Mar 19, 2019
U.S. Catholic bishops condemned the two mosque attacks in Christchurch, New Zealand, March 15 that left at least 50 people dead and 50 seriously injured, and they also pledged their solidarity with the Muslim community.
Cardinal Daniel N. DiNardo of Galveston-Houston, president of the U.S. Conference of Catholic Bishops, said he was "deeply saddened by the senseless attacks" and joined with New Zealand's bishops in "expressing solidarity with the Muslim community and in calling Catholics to join in prayer for the victims of this shooting, their families and the Muslim community that was directly targeted."
|People leave flowers at the Islamic Cultural Center of New York in New York City March 15, 2019, after the Christchurch mosque attack in New Zealand. Forty-nine people were assassinated and at least 40 more are being treated for gunshot wounds following the terror attacks. (CNS photo/Rashid Umar Abbasii, Reuters)|
"May almighty God change the hearts of those who hate to recognize the inherent dignity of all people and bring consolation to all those affected by this heart-rending loss," he said in a March 15 statement.
The cardinal also said he agreed with the New Zealand bishops, who said they were "particularly horrified that this has happened at a place and time of prayer."
Pittsburgh Bishop David A. Zubik similarly expressed sadness and shock over the shooting, recalling what his own community endured five months ago when a gunman opened fire in a Pittsburgh synagogue killing 11 and wounding six others.
"Together with so many others, my heart hurts to learn of yet another mass shooting in a place of worship," he said. "The senseless taking of innocent life is only made more disturbing when people are targeted because of their beliefs and as they gather to pray."
The bishop said his local community "knows all too well the shock and horror of a massacre such as this. Yet, an act intended to tear people apart can instead build up a community that is 'Stronger than Hate.'"
In his March 15 statement, he said he hopes the Muslim community in Christchurch will "know the love and support of their neighbors near and far in the face of the evil they have experienced."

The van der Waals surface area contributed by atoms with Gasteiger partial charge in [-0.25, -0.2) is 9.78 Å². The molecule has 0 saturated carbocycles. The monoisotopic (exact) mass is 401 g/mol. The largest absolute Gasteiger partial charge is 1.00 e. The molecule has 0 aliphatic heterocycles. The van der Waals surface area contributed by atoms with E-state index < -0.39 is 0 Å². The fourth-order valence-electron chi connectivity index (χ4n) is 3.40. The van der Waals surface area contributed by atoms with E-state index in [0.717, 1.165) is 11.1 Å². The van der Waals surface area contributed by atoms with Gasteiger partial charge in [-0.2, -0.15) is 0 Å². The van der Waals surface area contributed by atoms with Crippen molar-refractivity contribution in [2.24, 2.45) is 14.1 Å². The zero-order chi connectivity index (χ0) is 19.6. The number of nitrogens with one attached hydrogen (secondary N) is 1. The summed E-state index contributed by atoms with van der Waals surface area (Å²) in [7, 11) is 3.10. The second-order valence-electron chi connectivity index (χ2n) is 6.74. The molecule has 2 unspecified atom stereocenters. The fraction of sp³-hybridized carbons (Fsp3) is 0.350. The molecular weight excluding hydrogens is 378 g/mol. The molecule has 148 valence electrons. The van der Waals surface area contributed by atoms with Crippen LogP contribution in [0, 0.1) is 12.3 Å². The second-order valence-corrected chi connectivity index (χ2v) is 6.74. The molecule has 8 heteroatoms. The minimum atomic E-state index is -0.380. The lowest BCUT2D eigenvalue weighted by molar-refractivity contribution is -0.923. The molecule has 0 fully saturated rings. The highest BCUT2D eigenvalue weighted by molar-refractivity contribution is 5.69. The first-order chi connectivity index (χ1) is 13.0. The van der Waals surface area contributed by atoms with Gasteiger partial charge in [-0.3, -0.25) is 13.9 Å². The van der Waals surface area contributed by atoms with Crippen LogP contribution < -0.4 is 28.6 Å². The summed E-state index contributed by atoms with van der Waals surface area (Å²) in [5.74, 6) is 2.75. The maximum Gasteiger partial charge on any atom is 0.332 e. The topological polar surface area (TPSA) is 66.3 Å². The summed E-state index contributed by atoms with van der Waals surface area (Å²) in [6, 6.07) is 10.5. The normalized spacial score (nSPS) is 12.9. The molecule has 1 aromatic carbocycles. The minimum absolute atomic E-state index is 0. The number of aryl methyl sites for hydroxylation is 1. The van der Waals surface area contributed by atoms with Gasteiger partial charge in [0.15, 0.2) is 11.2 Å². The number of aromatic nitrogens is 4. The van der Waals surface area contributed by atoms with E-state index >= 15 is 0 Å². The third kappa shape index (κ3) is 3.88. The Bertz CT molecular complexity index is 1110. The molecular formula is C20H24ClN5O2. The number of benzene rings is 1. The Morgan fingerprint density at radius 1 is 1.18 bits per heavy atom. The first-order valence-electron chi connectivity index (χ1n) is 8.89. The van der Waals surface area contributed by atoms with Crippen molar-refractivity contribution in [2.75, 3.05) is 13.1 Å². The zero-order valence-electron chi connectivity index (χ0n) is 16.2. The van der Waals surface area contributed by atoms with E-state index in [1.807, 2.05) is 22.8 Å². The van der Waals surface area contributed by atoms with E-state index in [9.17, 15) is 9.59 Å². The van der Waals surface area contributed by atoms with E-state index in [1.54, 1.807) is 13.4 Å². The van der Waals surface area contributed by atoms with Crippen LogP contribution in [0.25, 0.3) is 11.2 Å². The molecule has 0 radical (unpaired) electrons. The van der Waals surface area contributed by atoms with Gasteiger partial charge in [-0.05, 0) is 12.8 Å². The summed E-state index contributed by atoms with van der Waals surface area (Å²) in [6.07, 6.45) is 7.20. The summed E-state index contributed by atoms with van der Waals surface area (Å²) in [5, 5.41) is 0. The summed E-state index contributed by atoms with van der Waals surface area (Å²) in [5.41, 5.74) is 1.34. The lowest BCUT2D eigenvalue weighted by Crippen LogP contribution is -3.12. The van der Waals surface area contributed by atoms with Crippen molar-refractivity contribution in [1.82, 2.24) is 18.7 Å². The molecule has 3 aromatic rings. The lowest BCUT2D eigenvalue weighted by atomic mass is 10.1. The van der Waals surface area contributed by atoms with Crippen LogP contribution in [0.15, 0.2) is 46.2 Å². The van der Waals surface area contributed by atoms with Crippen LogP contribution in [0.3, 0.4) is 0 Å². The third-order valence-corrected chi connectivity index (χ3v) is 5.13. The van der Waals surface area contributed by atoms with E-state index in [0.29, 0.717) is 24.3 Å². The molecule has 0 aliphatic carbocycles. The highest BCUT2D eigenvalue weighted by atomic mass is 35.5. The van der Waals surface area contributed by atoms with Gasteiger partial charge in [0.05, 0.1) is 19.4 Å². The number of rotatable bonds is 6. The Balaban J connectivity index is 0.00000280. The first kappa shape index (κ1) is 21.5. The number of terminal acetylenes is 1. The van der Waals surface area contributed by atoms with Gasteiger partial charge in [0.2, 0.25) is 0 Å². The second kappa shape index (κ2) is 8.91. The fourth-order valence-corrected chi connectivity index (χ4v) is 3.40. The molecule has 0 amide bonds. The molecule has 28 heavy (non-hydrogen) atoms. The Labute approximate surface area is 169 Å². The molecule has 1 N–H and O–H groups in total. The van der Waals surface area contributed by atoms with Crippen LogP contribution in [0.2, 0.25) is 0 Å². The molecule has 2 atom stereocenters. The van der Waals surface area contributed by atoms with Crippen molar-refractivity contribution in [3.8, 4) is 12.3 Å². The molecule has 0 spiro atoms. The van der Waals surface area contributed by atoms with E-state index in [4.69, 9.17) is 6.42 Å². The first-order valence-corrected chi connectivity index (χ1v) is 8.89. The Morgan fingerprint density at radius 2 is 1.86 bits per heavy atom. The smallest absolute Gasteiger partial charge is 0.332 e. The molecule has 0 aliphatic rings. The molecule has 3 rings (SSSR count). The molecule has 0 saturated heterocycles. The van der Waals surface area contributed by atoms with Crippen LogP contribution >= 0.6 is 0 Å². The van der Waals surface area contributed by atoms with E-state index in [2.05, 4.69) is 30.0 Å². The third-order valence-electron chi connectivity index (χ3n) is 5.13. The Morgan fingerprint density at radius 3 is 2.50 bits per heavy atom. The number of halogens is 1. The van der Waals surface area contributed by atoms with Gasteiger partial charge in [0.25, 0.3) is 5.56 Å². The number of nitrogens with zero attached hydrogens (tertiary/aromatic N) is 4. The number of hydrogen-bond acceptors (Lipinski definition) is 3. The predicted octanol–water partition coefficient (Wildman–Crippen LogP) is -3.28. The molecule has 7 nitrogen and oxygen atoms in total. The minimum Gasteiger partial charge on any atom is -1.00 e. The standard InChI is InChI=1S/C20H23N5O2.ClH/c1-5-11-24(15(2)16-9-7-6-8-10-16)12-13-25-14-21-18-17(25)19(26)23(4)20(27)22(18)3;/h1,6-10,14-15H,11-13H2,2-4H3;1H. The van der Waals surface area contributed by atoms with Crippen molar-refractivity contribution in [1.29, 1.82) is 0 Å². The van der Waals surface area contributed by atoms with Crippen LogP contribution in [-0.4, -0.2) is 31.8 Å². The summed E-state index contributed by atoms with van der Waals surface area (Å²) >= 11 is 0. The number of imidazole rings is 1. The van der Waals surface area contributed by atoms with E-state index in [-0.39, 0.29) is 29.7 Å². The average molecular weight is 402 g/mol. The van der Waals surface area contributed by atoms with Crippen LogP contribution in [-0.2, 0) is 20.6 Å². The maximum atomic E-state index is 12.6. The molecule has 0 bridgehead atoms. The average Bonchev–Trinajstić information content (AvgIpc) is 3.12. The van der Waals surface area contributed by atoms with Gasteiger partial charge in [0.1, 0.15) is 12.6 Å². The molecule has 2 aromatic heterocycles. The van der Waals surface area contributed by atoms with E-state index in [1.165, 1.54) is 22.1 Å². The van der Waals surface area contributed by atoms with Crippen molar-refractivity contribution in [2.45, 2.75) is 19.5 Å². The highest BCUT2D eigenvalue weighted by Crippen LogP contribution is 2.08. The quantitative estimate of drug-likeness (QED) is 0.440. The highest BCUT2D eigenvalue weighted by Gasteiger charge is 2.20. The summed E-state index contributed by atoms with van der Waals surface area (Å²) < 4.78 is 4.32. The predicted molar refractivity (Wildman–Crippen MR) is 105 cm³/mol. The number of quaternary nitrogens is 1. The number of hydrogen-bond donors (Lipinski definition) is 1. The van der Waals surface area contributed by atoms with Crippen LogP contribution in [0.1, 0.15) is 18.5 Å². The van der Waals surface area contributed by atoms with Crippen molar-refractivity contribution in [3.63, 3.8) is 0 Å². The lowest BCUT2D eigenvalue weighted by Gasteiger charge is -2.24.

He also pledged prayers from Catholics in Pittsburgh for those killed and injured in the attacks and said he especially extends support to the Muslim community in southwestern Pennsylvania.
New Zealand Prime Minister Jacinda Ardern called the attacks on the mosques "one of New Zealand's darkest days," noting that many of the victims were likely migrants or refugees.
Brenton Tarrant, 28, of Australia has been arrested for the attacks and will appear in court April 5. Before he started the attacks, he posted a 74-page manifesto online and also sent it to government offices just minutes before the shootings.
He livestreamed his attack on worshippers at Christchurch's Al Noor Mosque, where 42 people were killed before moving on to Linwood Mosque about three miles away, where seven died at the scene and one person died later in the hospital. The video of the shootings was deleted from social media but had already been widely seen before it was taken down.
Chicago Cardinal Blase J. Cupich said the root of this attack was hatred, fear and ignorance of the 'other,' which he said: "fuels attitudes that dehumanize whole communities and blame them for perceived ills in society."
"Let this horrific affront to decency be a call to action by all people who cherish our common humanity. Religious, civil and political leaders have a responsibility not only to condemn these criminal acts, but to hold each other accountable for combating the attitudes which breed them. Let us recommit ourselves to this task today, welcoming one another as 'brother' or 'sister' whenever we encounter them."
The cardinal said "with a heavy heart" he urged Chicago's archdiocesan parishes to offer prayers for those who died in New Zealand and for their Muslim neighbors locally.
"Also, in all hope and humility let us pray for the perpetrators of this violence and those who harbor hate toward others based on race or religion. May they come to see the humanity in their brothers and sisters and release the hatred," he added.
Boston Cardinal Sean P. O'Malley likewise reached out to the local Muslim community, saying: "To our Muslim friends in Boston and throughout Massachusetts, in this dark hour know that you are not alone, we join together with many others in the religious and civic communities who embrace you in concern and support."
The cardinal also addressed our "Muslim brothers and sisters in New Zealand," telling them: "We stand with you in condemning this horrendous assault on human dignity."
In a March 15 statement, he stressed the importance of not letting this tragedy have the last word. He said the ideology of hate and the violence "causes untold suffering and pain, but it must never be allowed to defeat our efforts to work together for the betterment of all people throughout the world."
Bishop Nicholas Dimarzio of Brooklyn, New York, similarly offered prayers for those who died and pointed out that the shootings were "an unsettling reminder that the right to religious freedom is under attack throughout the world."
On Twitter, Dallas Bishop Edward J. Burns, also pleaded for prayers March 15 and showed solidarity with the Muslims who had gathered in prayer.
"An attack on one faith community is an attack on all faith communities," he said.
-By Carol Zimmermann / Catholic News Service